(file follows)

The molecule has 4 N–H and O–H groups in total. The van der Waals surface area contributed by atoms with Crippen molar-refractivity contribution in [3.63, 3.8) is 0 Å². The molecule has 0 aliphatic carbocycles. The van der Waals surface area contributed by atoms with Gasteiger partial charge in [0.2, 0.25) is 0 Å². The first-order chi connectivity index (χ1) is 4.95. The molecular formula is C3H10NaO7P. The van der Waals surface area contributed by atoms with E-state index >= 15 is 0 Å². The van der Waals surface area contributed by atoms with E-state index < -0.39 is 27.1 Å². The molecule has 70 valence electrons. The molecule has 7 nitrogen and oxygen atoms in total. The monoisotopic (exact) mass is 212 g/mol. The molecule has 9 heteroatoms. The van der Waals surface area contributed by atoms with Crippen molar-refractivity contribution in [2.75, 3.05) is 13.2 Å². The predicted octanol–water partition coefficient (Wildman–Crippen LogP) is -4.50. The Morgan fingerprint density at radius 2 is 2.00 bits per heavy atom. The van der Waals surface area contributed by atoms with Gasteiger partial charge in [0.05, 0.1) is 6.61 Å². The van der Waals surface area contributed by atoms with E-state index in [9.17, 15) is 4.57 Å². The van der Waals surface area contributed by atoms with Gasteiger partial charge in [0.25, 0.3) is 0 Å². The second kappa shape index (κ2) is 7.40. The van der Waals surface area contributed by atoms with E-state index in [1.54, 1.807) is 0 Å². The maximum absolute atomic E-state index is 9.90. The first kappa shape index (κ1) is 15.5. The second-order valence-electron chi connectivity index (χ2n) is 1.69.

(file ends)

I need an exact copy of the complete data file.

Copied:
The molecule has 4 N–H and O–H groups in total. The van der Waals surface area contributed by atoms with Crippen molar-refractivity contribution in [3.63, 3.8) is 0 Å². The molecule has 0 aliphatic carbocycles. The van der Waals surface area contributed by atoms with Gasteiger partial charge in [0.2, 0.25) is 0 Å². The first-order chi connectivity index (χ1) is 4.95. The molecular formula is C3H10NaO7P. The van der Waals surface area contributed by atoms with E-state index >= 15 is 0 Å². The van der Waals surface area contributed by atoms with E-state index < -0.39 is 27.1 Å². The molecule has 70 valence electrons. The molecule has 7 nitrogen and oxygen atoms in total. The monoisotopic (exact) mass is 212 g/mol. The molecule has 9 heteroatoms. The van der Waals surface area contributed by atoms with Crippen molar-refractivity contribution in [2.75, 3.05) is 13.2 Å². The predicted octanol–water partition coefficient (Wildman–Crippen LogP) is -4.50. The Morgan fingerprint density at radius 2 is 2.00 bits per heavy atom. The van der Waals surface area contributed by atoms with Gasteiger partial charge in [0.05, 0.1) is 6.61 Å². The van der Waals surface area contributed by atoms with E-state index in [9.17, 15) is 4.57 Å². The van der Waals surface area contributed by atoms with Gasteiger partial charge in [0.25, 0.3) is 0 Å². The second kappa shape index (κ2) is 7.40. The van der Waals surface area contributed by atoms with E-state index in [1.54, 1.807) is 0 Å². The maximum absolute atomic E-state index is 9.90. The first kappa shape index (κ1) is 15.5. The second-order valence-electron chi connectivity index (χ2n) is 1.69.